There are of course numerous studies showing the most common strategies for generating B2B sales leads however each one of these could almost be a full time job and given that most marketers and salespeople are so busy they will struggle to do more than one of these strategies consistently.
For example, it’s really easy to spend a whole day on LinkedIn, creating a post, sharing a post, contributing to discussions in groups and liking and sharing content from your network.
At best you are staying in front of your prospects mind at worst you are frittering away the hours and achieving very little.
Include the fact that studies show that multitasking decreases productivity by up to 40% yet most marketers and salespeople are trying to execute on multiple activities both online and offline every day.
If like most businesses you have a marketing plan it’s possibly not working or you wouldn’t have ended up in this page. The truth is most marketing plans are 40-60 pages long and are never implemented.
8. Examples of a Modern Scaling Business
Leadpages are a great example of how to scale a business who bucked the traditional marketing methods and are now an industry leader. Leadpages create high converting landing pages. This is a highly competitive market and Leadpages had to fight industry giants like Hubspot as they acquired 15,000 new customers and a $3.5 million run rate in their first nine months. After three years Leadpages had acquired 35,000 customers and were turning over $16 million. You can learn more about Leadpages amazing scaling journey here.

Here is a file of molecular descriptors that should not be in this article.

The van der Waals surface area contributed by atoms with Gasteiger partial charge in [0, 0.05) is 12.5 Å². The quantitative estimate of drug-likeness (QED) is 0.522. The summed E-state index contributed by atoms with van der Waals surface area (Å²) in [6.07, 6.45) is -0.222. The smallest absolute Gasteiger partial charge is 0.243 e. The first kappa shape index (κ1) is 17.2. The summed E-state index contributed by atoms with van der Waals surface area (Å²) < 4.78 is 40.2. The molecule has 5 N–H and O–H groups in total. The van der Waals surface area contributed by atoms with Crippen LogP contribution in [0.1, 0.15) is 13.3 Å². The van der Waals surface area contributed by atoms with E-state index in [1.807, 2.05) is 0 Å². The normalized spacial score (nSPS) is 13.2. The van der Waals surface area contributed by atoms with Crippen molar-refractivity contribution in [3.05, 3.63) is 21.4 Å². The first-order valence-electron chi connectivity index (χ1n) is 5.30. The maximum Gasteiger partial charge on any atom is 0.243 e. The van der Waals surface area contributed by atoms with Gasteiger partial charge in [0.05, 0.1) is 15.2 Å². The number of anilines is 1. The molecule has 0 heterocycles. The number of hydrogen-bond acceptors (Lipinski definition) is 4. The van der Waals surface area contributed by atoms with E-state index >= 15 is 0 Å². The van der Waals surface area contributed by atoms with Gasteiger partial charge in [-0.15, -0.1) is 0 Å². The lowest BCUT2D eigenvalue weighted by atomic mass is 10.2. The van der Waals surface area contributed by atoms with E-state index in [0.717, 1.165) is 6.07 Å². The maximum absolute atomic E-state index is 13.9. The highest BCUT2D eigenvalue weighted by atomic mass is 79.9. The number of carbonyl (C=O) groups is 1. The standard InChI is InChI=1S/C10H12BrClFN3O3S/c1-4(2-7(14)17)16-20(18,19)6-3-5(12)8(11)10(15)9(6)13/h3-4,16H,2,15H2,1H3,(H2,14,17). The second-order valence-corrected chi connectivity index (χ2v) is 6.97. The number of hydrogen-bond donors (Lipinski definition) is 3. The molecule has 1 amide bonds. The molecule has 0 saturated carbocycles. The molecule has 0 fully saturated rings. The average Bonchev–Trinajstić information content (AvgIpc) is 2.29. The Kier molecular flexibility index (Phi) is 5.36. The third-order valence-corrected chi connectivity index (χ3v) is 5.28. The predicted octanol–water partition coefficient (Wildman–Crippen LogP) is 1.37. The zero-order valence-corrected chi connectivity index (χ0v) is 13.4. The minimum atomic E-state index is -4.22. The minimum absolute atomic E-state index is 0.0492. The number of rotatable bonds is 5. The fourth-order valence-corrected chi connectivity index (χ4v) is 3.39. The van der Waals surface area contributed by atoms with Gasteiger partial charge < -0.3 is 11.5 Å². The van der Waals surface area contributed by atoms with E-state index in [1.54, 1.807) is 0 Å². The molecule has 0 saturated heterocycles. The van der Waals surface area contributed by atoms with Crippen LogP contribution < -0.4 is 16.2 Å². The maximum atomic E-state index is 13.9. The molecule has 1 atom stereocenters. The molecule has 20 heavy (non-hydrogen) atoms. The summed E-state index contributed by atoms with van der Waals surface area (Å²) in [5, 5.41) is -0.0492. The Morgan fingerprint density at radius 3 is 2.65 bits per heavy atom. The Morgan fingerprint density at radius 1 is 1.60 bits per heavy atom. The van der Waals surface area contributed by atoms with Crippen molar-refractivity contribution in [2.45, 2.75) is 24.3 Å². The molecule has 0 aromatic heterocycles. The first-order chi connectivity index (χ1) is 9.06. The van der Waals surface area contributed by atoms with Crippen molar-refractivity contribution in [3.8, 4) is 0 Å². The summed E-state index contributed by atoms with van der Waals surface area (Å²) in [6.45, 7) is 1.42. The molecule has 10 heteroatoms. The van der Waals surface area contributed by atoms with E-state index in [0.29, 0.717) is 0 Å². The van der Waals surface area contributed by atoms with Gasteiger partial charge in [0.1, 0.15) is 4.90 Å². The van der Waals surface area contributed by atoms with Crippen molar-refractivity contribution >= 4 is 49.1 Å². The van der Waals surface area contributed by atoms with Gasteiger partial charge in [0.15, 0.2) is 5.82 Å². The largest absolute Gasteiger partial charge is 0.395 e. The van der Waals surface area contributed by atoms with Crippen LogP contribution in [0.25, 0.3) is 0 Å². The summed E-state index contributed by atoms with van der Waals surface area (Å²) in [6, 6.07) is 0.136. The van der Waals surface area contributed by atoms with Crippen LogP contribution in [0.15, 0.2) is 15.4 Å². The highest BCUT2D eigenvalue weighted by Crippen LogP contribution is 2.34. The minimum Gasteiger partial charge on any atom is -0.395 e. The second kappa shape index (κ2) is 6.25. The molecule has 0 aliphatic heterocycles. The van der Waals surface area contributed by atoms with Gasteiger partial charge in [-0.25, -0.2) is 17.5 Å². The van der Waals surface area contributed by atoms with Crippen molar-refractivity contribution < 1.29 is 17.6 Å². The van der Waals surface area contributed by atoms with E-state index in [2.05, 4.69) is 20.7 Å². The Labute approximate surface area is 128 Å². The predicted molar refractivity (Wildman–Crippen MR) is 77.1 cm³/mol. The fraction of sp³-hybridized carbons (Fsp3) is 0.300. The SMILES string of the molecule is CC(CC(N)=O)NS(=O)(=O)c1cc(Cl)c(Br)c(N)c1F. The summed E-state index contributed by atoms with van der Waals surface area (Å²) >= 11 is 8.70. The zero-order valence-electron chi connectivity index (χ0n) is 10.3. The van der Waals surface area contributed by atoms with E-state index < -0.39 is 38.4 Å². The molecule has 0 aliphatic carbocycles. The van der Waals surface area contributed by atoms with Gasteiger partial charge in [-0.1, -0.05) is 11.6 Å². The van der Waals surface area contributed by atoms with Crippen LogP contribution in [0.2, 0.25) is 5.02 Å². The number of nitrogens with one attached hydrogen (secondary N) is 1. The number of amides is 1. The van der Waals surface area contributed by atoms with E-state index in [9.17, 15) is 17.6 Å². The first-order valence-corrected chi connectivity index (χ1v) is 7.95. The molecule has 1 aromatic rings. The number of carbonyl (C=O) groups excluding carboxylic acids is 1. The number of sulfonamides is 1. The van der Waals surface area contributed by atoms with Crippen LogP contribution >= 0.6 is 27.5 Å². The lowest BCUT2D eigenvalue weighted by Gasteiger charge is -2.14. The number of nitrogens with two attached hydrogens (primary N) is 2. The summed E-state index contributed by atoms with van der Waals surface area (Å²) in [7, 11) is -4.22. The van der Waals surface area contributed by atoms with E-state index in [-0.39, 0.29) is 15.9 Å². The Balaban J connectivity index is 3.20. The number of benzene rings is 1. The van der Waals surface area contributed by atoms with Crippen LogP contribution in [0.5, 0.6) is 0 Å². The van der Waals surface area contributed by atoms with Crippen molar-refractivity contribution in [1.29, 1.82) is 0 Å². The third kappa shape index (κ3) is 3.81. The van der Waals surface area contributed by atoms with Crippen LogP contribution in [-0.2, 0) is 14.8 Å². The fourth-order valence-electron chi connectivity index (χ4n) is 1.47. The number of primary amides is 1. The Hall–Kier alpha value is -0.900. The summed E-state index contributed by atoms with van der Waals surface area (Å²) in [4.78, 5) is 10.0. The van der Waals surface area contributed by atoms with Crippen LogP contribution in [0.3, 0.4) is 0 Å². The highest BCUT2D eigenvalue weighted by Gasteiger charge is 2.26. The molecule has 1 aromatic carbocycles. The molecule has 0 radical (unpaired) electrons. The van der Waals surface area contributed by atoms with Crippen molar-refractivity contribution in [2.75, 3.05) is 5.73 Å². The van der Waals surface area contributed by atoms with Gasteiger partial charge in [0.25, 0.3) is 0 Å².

Groove is a helpdesk software provider who grew their blog to 5,000 subscribers in just 5 weeks which is simply amazing. The blog now has over 150,000 subscribers and they have generated over 3,000 paying customers in 2 years. This article explains Grooves scaling strategy really well.
Mint who operate in the hugely competitive personal finance space experts gained a huge online following before being sold to Intuit for $170 million.
9. Business Scaling Strategy
Every example of Scaling a modern business we have studied has one thing in common. They get to Page 1 of Google. Getting to Page 1 of Google provides traffic back to the website which in turn provides the massive increases in new customer acquisition and revenues.
Whilst other forms of marketing may be important, nothing has an impact on the business that Page 1 of Google does to drive sales. With 4.33 Billion active users on the internet the sheer volume of search traffic available dwarfs other more traditional marketing channels such as pr, events or networking. Internet traffic is growing 8 times faster than the world’s population so it’s just madness to ignore it. Of the 4.33 Billion active users Google has 63.8% market share. Social Media sites like Instagram, Pinterest and Facebook are important but much less so, especially in B2B sales. You don’t need fans and likes you need customers.